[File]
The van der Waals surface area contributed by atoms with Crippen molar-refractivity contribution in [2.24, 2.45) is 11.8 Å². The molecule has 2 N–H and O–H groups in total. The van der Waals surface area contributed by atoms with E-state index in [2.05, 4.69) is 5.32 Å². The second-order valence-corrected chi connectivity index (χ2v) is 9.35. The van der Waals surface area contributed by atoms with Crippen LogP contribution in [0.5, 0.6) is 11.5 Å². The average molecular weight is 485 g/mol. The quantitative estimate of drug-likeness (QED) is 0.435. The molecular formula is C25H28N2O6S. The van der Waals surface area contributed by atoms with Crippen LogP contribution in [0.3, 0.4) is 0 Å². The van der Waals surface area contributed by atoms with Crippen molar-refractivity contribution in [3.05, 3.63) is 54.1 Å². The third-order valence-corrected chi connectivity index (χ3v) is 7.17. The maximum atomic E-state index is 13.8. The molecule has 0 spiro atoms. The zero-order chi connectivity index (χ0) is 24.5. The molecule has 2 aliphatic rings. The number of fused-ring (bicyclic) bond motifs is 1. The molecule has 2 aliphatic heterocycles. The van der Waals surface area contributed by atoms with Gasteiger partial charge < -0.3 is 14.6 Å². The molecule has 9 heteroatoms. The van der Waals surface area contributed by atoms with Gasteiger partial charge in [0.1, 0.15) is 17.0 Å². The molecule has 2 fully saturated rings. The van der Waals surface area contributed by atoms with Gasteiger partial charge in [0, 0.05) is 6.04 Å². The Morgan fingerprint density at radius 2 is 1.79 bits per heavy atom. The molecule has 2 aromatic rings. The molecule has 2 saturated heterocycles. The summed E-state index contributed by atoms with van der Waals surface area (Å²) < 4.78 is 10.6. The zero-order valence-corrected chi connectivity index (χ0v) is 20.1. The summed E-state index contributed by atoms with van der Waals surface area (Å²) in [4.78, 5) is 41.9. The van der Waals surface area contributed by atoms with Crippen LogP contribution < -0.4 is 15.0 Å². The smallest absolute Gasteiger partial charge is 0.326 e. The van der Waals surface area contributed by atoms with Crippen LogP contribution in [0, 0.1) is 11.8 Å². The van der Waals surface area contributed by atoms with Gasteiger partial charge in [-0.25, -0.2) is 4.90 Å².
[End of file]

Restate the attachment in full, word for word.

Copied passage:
The van der Waals surface area contributed by atoms with Crippen molar-refractivity contribution in [2.24, 2.45) is 11.8 Å². The molecule has 2 N–H and O–H groups in total. The van der Waals surface area contributed by atoms with E-state index in [2.05, 4.69) is 5.32 Å². The second-order valence-corrected chi connectivity index (χ2v) is 9.35. The van der Waals surface area contributed by atoms with Crippen LogP contribution in [0.5, 0.6) is 11.5 Å². The average molecular weight is 485 g/mol. The quantitative estimate of drug-likeness (QED) is 0.435. The molecular formula is C25H28N2O6S. The van der Waals surface area contributed by atoms with Crippen LogP contribution in [0.3, 0.4) is 0 Å². The van der Waals surface area contributed by atoms with Crippen molar-refractivity contribution in [3.05, 3.63) is 54.1 Å². The third-order valence-corrected chi connectivity index (χ3v) is 7.17. The maximum atomic E-state index is 13.8. The molecule has 0 spiro atoms. The zero-order chi connectivity index (χ0) is 24.5. The molecule has 2 aliphatic rings. The number of fused-ring (bicyclic) bond motifs is 1. The molecule has 2 aliphatic heterocycles. The van der Waals surface area contributed by atoms with Gasteiger partial charge < -0.3 is 14.6 Å². The molecule has 9 heteroatoms. The van der Waals surface area contributed by atoms with Gasteiger partial charge in [0.1, 0.15) is 17.0 Å². The molecule has 2 fully saturated rings. The van der Waals surface area contributed by atoms with Gasteiger partial charge in [0, 0.05) is 6.04 Å². The Morgan fingerprint density at radius 2 is 1.79 bits per heavy atom. The molecule has 2 aromatic rings. The molecule has 2 saturated heterocycles. The summed E-state index contributed by atoms with van der Waals surface area (Å²) < 4.78 is 10.6. The zero-order valence-corrected chi connectivity index (χ0v) is 20.1. The summed E-state index contributed by atoms with van der Waals surface area (Å²) in [4.78, 5) is 41.9. The van der Waals surface area contributed by atoms with Crippen LogP contribution < -0.4 is 15.0 Å². The smallest absolute Gasteiger partial charge is 0.326 e. The van der Waals surface area contributed by atoms with Crippen LogP contribution in [0, 0.1) is 11.8 Å². The van der Waals surface area contributed by atoms with Gasteiger partial charge in [-0.25, -0.2) is 4.90 Å².